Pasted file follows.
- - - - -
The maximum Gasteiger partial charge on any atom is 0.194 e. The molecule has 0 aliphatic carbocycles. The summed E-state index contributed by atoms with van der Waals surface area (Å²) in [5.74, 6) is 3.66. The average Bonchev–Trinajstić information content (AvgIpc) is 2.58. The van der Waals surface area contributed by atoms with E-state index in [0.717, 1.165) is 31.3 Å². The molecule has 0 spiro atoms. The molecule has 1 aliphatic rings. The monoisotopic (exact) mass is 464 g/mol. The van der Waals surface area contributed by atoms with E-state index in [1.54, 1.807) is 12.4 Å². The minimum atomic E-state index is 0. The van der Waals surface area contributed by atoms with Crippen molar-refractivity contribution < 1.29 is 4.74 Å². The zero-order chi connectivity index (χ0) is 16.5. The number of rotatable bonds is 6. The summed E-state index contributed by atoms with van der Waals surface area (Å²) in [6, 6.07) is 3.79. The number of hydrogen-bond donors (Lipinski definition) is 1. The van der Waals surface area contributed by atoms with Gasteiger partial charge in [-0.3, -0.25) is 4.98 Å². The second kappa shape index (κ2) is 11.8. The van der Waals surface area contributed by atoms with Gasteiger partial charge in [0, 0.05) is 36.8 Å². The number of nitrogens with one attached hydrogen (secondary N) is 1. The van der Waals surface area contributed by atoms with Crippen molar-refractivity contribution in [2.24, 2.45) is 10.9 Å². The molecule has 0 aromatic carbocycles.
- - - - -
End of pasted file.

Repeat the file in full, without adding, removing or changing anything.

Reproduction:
The maximum Gasteiger partial charge on any atom is 0.194 e. The molecule has 0 aliphatic carbocycles. The summed E-state index contributed by atoms with van der Waals surface area (Å²) in [5.74, 6) is 3.66. The average Bonchev–Trinajstić information content (AvgIpc) is 2.58. The van der Waals surface area contributed by atoms with E-state index in [0.717, 1.165) is 31.3 Å². The molecule has 0 spiro atoms. The molecule has 1 aliphatic rings. The monoisotopic (exact) mass is 464 g/mol. The van der Waals surface area contributed by atoms with E-state index in [1.54, 1.807) is 12.4 Å². The minimum atomic E-state index is 0. The van der Waals surface area contributed by atoms with Crippen molar-refractivity contribution < 1.29 is 4.74 Å². The zero-order chi connectivity index (χ0) is 16.5. The number of rotatable bonds is 6. The summed E-state index contributed by atoms with van der Waals surface area (Å²) in [6, 6.07) is 3.79. The number of hydrogen-bond donors (Lipinski definition) is 1. The van der Waals surface area contributed by atoms with Gasteiger partial charge in [-0.3, -0.25) is 4.98 Å². The second kappa shape index (κ2) is 11.8. The van der Waals surface area contributed by atoms with Gasteiger partial charge in [0, 0.05) is 36.8 Å². The number of nitrogens with one attached hydrogen (secondary N) is 1. The van der Waals surface area contributed by atoms with Crippen molar-refractivity contribution in [2.24, 2.45) is 10.9 Å². The molecule has 0 aromatic carbocycles.